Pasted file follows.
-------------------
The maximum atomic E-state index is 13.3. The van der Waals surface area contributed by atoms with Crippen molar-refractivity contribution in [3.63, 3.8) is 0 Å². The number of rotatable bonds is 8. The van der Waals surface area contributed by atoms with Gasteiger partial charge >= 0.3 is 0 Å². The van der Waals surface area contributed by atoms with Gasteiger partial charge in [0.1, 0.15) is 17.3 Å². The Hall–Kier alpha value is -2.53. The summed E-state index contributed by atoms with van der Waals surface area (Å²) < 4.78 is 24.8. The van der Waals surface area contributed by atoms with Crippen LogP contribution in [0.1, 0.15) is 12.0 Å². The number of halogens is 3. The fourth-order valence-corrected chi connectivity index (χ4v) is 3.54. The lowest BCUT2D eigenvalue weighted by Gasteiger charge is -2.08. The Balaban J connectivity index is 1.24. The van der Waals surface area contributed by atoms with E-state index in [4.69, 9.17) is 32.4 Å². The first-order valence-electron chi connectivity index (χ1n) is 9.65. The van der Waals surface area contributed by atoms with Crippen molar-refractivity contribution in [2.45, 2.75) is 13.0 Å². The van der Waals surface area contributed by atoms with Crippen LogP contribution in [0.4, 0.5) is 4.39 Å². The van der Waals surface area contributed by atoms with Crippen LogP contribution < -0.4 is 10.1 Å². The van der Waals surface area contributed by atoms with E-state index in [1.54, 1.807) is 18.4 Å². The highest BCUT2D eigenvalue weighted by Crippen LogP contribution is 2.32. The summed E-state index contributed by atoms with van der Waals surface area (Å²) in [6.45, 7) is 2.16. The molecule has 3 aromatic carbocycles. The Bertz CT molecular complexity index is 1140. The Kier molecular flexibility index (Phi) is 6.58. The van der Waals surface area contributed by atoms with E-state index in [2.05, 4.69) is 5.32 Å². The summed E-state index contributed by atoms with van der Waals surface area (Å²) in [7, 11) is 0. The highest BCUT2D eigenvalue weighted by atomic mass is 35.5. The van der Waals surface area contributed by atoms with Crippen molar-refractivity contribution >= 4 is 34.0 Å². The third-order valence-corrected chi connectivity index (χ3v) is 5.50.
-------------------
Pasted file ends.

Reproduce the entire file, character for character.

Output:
The maximum atomic E-state index is 13.3. The van der Waals surface area contributed by atoms with Crippen molar-refractivity contribution in [3.63, 3.8) is 0 Å². The number of rotatable bonds is 8. The van der Waals surface area contributed by atoms with Gasteiger partial charge >= 0.3 is 0 Å². The van der Waals surface area contributed by atoms with Gasteiger partial charge in [0.1, 0.15) is 17.3 Å². The Hall–Kier alpha value is -2.53. The summed E-state index contributed by atoms with van der Waals surface area (Å²) < 4.78 is 24.8. The van der Waals surface area contributed by atoms with Crippen LogP contribution in [0.1, 0.15) is 12.0 Å². The number of halogens is 3. The fourth-order valence-corrected chi connectivity index (χ4v) is 3.54. The lowest BCUT2D eigenvalue weighted by Gasteiger charge is -2.08. The Balaban J connectivity index is 1.24. The van der Waals surface area contributed by atoms with E-state index in [4.69, 9.17) is 32.4 Å². The first-order valence-electron chi connectivity index (χ1n) is 9.65. The van der Waals surface area contributed by atoms with Crippen molar-refractivity contribution in [2.45, 2.75) is 13.0 Å². The van der Waals surface area contributed by atoms with Crippen LogP contribution in [0.4, 0.5) is 4.39 Å². The van der Waals surface area contributed by atoms with Crippen LogP contribution < -0.4 is 10.1 Å². The van der Waals surface area contributed by atoms with E-state index in [1.54, 1.807) is 18.4 Å². The highest BCUT2D eigenvalue weighted by Crippen LogP contribution is 2.32. The summed E-state index contributed by atoms with van der Waals surface area (Å²) in [6.45, 7) is 2.16. The molecule has 3 aromatic carbocycles. The Bertz CT molecular complexity index is 1140. The Kier molecular flexibility index (Phi) is 6.58. The van der Waals surface area contributed by atoms with E-state index in [2.05, 4.69) is 5.32 Å². The summed E-state index contributed by atoms with van der Waals surface area (Å²) in [7, 11) is 0. The highest BCUT2D eigenvalue weighted by atomic mass is 35.5. The van der Waals surface area contributed by atoms with Crippen molar-refractivity contribution >= 4 is 34.0 Å². The third-order valence-corrected chi connectivity index (χ3v) is 5.50.